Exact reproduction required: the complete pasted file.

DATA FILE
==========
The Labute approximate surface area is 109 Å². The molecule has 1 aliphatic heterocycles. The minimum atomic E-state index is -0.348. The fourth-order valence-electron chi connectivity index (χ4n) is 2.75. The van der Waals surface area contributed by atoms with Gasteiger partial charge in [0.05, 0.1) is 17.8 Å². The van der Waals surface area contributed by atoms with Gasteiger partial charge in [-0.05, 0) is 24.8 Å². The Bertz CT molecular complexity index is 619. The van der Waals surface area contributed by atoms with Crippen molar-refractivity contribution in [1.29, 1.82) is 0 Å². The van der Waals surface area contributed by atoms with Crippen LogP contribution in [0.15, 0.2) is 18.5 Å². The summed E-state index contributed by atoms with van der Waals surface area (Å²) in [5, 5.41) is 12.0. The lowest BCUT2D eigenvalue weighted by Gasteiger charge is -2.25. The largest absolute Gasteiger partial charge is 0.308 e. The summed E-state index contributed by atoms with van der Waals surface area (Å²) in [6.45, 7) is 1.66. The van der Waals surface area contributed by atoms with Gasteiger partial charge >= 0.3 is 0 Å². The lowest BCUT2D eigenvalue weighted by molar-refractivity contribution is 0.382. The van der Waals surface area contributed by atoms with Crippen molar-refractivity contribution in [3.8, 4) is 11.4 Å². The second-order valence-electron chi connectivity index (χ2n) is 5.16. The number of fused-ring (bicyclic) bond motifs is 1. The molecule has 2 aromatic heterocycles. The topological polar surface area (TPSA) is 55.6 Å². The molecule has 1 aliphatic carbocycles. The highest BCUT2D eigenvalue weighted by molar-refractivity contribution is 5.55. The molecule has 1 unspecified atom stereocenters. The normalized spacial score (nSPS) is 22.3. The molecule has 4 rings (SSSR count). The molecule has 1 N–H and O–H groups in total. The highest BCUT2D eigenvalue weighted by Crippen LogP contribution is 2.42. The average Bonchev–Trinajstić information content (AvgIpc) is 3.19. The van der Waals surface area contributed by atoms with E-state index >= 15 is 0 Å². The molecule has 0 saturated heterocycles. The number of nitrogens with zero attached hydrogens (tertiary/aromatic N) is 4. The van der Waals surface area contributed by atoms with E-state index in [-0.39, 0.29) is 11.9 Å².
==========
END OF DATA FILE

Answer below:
The Labute approximate surface area is 109 Å². The molecule has 1 aliphatic heterocycles. The minimum atomic E-state index is -0.348. The fourth-order valence-electron chi connectivity index (χ4n) is 2.75. The van der Waals surface area contributed by atoms with Gasteiger partial charge in [0.05, 0.1) is 17.8 Å². The van der Waals surface area contributed by atoms with Gasteiger partial charge in [-0.05, 0) is 24.8 Å². The Bertz CT molecular complexity index is 619. The van der Waals surface area contributed by atoms with Crippen molar-refractivity contribution in [1.29, 1.82) is 0 Å². The van der Waals surface area contributed by atoms with Crippen LogP contribution in [0.15, 0.2) is 18.5 Å². The summed E-state index contributed by atoms with van der Waals surface area (Å²) in [5, 5.41) is 12.0. The lowest BCUT2D eigenvalue weighted by Gasteiger charge is -2.25. The largest absolute Gasteiger partial charge is 0.308 e. The summed E-state index contributed by atoms with van der Waals surface area (Å²) in [6.45, 7) is 1.66. The van der Waals surface area contributed by atoms with Gasteiger partial charge >= 0.3 is 0 Å². The lowest BCUT2D eigenvalue weighted by molar-refractivity contribution is 0.382. The van der Waals surface area contributed by atoms with Crippen molar-refractivity contribution in [3.8, 4) is 11.4 Å². The second-order valence-electron chi connectivity index (χ2n) is 5.16. The number of fused-ring (bicyclic) bond motifs is 1. The molecule has 2 aromatic heterocycles. The topological polar surface area (TPSA) is 55.6 Å². The molecule has 1 aliphatic carbocycles. The highest BCUT2D eigenvalue weighted by molar-refractivity contribution is 5.55. The molecule has 1 unspecified atom stereocenters. The normalized spacial score (nSPS) is 22.3. The molecule has 4 rings (SSSR count). The molecule has 1 N–H and O–H groups in total. The highest BCUT2D eigenvalue weighted by Crippen LogP contribution is 2.42. The average Bonchev–Trinajstić information content (AvgIpc) is 3.19. The van der Waals surface area contributed by atoms with E-state index >= 15 is 0 Å². The molecule has 0 saturated heterocycles. The number of nitrogens with zero attached hydrogens (tertiary/aromatic N) is 4. The van der Waals surface area contributed by atoms with E-state index in [-0.39, 0.29) is 11.9 Å².